Date of Award

Spring 2014

Document Type

Thesis

Department

Chemistry & Physics

First Advisor

Kyle Strode

Second Advisor

Caroline Pharr

Third Advisor

Chris Fuller

Abstract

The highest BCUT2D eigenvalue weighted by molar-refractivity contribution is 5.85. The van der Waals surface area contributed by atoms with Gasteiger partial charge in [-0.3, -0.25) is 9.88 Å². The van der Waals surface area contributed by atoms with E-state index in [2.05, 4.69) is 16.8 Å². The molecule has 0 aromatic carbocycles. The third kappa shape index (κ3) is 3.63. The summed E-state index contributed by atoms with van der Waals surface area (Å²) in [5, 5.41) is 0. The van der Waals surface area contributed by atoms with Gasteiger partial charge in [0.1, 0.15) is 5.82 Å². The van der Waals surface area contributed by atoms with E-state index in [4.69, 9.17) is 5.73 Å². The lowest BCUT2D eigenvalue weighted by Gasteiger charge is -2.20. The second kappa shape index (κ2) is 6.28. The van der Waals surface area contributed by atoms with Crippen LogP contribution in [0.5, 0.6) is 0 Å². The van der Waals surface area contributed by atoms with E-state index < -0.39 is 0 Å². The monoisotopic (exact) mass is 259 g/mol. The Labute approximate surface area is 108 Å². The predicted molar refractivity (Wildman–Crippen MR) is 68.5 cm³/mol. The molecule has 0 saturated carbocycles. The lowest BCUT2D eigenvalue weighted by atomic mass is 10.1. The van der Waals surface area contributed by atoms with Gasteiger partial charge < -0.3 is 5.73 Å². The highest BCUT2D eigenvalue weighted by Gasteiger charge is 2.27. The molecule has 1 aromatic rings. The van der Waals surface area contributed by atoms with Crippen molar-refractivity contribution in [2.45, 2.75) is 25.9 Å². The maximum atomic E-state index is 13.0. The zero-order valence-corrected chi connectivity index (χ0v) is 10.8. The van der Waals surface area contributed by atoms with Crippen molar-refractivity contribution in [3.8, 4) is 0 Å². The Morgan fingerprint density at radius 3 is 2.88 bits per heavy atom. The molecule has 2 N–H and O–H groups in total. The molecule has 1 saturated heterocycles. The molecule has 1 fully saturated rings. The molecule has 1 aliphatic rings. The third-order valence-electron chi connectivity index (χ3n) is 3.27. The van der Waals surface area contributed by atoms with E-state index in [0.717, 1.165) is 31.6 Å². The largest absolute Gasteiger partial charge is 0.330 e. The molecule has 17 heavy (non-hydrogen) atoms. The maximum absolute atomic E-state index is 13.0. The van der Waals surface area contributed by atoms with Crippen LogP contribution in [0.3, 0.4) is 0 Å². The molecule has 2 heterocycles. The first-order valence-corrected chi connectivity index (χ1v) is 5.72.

Crop treatment practices have a possible effect on nitrogen and carbon cycling as nitrogen and carbon are used as plant nutrients. As part of the denitrification process in the soil, nitrous oxide, a greenhouse gas, is released into the atmosphere. By evaluating the amount of greenhouse gases released by specific crop management practices, a reduction in the amount of greenhouse gases released can be developed in future agricultural systems. Crop treatment of miscanthus, switchgrass, maize, prairie, and sorghum were varied to determine the effects of differing levels of nitrogen fertilizer treatment. The effects on nitrogen and carbon cycling of the different crop management practices were measured by determining the total organic carbon in a sample, the level of greenhouse gas emission, and the amount of ammonium and nitrate in the soil sample. This project’s outcomes may increase understanding of soil carbon and nitrogen cycling and greenhouse gas emission from the soil. The type of crop and type of fertilizer have strong impacts on the pathways for nitrogen loss and carbon availability.

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